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Solar Power For Mobile And Manufactured Homes

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We recently received an e-mail from a reader asking about solar power for mobile and manufactured homes. That sent us scurrying through all the closest here at SolarLove looking for information we could share with our readers, but we found all the cupboards were bare. So we turned to Google for help and came up with some ideas.

In general, rooftop solar is not a viable option for people living in mobile or manufactured homes primarily because their roofs are not capable of supporting the weight of a solar panel array. That’s the bad news. The good news is that there are lots of ways people can improve the energy efficiency of such homes and there are options for ground mounted solar systems or portable solar panels to shoulder at least part of the load.

According to the US Energy Department, a mobile or manufactured home starts off with significant energy efficiency disadvantage compared to a traditional house. But a combination of remedial strategies can lower heating or cooling costs by nearly one third. They include:

  • Install energy-efficient windows and doors
  • Add insulation to the belly
  • Make general repairs (caulking, ducts, etc.)
  • Add insulation to your walls
  • Install insulated skirting
  • Install a belly wrap
  • Add insulation to your roof or install a roof cap.

If you have a south facing wall, Mother Earth News has detailed instructions for how to build a solar collector that will use the heat from the sun to help heat your home. All of these suggestions work best for a home that is permanently installed and not subject to being moved.

If there is room on the lot the mobile or manufactured home sits on, a ground mount solar system is a possibility. It will need to be set up in an area that faces south and is free of obstructions that will cause shadows during the day. There are also solar water heaters that can be set up outside on the ground to help reduce the cost of making domestic hot water.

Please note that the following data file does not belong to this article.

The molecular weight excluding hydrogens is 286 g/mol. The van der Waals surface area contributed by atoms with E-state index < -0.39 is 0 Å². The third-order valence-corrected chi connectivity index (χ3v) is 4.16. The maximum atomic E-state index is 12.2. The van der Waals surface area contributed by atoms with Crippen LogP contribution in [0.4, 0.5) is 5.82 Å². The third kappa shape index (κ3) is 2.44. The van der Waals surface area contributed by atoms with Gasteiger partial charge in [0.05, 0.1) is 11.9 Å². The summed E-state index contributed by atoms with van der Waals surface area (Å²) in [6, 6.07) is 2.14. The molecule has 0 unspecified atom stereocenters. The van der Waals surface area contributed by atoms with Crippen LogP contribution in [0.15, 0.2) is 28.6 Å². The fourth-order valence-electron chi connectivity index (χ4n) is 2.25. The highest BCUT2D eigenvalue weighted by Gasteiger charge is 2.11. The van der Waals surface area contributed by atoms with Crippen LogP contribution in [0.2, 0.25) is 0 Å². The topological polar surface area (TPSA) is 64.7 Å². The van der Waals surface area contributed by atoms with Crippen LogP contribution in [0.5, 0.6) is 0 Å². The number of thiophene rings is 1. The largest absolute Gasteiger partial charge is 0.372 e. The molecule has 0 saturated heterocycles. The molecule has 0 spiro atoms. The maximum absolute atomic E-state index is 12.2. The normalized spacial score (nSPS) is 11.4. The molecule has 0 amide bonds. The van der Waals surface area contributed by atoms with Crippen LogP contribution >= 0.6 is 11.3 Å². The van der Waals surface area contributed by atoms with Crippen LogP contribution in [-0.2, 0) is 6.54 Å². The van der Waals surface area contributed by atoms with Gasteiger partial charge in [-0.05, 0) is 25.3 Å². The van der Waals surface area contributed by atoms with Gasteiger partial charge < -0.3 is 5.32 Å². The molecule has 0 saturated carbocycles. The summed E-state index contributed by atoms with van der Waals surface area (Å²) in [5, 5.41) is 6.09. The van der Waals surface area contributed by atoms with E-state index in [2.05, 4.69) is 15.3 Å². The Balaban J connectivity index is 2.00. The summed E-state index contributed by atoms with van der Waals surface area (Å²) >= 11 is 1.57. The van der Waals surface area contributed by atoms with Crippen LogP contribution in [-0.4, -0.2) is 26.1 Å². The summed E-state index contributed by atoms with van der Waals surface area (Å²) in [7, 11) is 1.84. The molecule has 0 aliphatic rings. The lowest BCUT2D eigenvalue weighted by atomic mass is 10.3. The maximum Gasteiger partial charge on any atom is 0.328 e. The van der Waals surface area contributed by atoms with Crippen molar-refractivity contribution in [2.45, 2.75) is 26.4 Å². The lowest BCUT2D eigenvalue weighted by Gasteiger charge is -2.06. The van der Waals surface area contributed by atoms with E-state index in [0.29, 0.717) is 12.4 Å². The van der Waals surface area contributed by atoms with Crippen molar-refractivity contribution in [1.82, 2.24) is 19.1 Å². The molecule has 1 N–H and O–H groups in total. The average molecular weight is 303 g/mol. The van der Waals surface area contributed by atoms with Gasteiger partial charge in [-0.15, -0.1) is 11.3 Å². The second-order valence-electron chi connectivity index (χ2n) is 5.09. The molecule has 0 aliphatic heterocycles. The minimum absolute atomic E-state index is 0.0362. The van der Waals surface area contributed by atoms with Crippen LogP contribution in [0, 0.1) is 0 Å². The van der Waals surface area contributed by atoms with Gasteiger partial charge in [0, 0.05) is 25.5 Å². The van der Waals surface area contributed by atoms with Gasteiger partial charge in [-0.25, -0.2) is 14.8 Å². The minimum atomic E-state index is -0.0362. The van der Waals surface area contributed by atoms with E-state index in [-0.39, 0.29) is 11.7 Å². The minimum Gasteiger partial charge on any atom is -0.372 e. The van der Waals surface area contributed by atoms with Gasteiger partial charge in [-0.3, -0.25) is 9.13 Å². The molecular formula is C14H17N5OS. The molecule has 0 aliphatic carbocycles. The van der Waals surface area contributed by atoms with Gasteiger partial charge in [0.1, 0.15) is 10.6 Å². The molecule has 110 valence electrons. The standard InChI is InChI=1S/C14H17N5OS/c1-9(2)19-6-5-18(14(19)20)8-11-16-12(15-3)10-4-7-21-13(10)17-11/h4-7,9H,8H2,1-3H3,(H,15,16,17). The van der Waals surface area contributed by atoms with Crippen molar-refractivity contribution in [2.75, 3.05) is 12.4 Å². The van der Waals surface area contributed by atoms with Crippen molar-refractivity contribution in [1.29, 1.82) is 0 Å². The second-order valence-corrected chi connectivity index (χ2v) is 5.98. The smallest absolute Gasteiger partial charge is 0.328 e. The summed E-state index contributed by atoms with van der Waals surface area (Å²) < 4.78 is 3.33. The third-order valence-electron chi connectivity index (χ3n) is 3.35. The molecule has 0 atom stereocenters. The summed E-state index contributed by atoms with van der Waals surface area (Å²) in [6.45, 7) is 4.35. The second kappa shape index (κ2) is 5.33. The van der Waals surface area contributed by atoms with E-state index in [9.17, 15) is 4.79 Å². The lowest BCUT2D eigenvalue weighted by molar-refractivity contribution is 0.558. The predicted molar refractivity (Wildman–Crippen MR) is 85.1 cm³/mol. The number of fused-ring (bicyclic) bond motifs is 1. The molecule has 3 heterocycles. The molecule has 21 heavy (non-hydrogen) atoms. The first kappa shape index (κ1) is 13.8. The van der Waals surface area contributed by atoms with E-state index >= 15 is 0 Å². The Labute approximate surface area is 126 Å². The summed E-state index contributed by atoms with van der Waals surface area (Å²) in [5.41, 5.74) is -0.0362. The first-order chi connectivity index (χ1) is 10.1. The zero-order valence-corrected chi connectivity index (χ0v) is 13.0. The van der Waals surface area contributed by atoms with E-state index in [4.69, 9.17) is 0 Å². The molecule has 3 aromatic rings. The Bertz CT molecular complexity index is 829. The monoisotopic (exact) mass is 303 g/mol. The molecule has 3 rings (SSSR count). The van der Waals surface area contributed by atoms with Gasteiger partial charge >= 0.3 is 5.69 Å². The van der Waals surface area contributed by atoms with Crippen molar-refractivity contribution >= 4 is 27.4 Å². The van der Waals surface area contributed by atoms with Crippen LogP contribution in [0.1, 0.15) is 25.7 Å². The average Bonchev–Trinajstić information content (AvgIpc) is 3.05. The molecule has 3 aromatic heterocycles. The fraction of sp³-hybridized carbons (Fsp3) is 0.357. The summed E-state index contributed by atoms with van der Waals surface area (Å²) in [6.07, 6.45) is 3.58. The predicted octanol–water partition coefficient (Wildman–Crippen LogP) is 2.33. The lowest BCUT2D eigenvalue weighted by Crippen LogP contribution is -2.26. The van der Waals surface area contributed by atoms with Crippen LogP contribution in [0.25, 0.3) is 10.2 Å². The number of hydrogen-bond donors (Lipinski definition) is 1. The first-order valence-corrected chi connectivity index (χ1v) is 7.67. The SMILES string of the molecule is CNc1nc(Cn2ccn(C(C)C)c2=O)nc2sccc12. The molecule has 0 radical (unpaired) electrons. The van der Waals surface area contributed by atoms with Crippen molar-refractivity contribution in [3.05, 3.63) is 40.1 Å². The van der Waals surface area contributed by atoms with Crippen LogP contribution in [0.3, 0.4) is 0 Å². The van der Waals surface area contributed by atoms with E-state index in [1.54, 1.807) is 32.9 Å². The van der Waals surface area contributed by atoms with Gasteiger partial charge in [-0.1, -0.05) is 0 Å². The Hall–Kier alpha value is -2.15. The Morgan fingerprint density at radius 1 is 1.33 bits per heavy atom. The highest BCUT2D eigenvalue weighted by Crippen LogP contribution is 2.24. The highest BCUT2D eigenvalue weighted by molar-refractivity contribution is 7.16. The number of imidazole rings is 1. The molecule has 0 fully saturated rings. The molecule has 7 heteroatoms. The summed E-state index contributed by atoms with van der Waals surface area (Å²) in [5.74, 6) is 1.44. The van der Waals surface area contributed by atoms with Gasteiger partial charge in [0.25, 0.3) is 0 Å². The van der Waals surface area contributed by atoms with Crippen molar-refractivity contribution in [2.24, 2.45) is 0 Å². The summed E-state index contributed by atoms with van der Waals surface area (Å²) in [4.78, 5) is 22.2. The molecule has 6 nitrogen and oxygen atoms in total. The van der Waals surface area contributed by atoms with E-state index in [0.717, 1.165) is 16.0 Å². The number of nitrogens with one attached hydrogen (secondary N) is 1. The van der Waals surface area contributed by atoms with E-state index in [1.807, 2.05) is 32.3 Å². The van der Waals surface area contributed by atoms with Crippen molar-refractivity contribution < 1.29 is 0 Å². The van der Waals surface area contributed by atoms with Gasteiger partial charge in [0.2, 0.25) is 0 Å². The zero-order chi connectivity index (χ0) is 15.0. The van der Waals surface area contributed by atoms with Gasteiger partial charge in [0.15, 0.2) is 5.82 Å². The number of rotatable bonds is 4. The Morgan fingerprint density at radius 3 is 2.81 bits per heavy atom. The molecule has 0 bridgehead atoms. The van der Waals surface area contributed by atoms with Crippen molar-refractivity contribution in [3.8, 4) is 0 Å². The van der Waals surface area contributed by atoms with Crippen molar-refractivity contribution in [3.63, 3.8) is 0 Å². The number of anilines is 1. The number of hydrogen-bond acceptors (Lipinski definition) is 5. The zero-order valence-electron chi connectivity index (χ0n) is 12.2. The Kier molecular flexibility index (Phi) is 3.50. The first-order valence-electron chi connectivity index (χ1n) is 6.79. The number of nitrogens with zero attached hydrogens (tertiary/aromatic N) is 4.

Just because the roof of your home won’t allow you to put a full solar panel array up there, solar power is still an option. In fact, according to some sources, only 8% of the roofs in America are suited to solar installations. Either they face the wrong way or don’t have the proper slope to take maximum advantage of the sun’s rays. Also, lots of people live in apartment buildings or condos that have no roof space at all.

Community solar is designed to bring clean, renewable power to those who can’t benefit from rooftop solar. Here’s how it works. A solar entrepreneur constructs a solar farm out in the countryside somewhere but sells the individual panels to those with no access to rooftop solar. A person can buy one or more panels. Each month, a portion of the electricity generated by each panel becomes a credit on the subscribers utility bill. It is a simple, easy way to “go solar” without having any solar panels on your property at all. Check Google for community solar projects in your area.

Here’s an idea. If enough owners are interested, a community solar installation could be constructed on land surrounding a mobile or manufactured home park and benefit all t he residents. That would require getting enough people in the park to participate but if you can get over that hurdle, everyone who joins the group would get the benefit of solar power. That would be a far more efficient solution than everyone having their own ground mounted solar system.

Here’s another alternative. SolPad, a Silicon Valley start up, will soon be selling individual portable solar panels that you can set up on the ground or on the deck. The panels include a built in battery storage unit and inverter. All you need to do is plug it in to a regular household electrical outlet. Two or more can be interconnected for more power generation.

So the answer is, if you own a mobile or manufactured home, you are not excluded from enjoying the benefits of solar power. There are things you can do to reduce your energy consumption and there are avenues available like community solar and portable solar. Local codes and regulations will apply, so check with your local building official first. But with a little initiative and a dollop of good old fashioned stick-to-it-iveness, a mobile or manufactured home owner should be able to participate in the green power revolution.

Photo: US Department of Energy

Written By

James Ayre Photo

James Ayre

James has a background which is predominantly in geopolitics and history, but he has an obsessive interest in pretty much everything. After an early life spent in the Imperial Free City of Dortmund, James followed the river Ruhr to Cofbuokheim, where he attended the University of Astnide.

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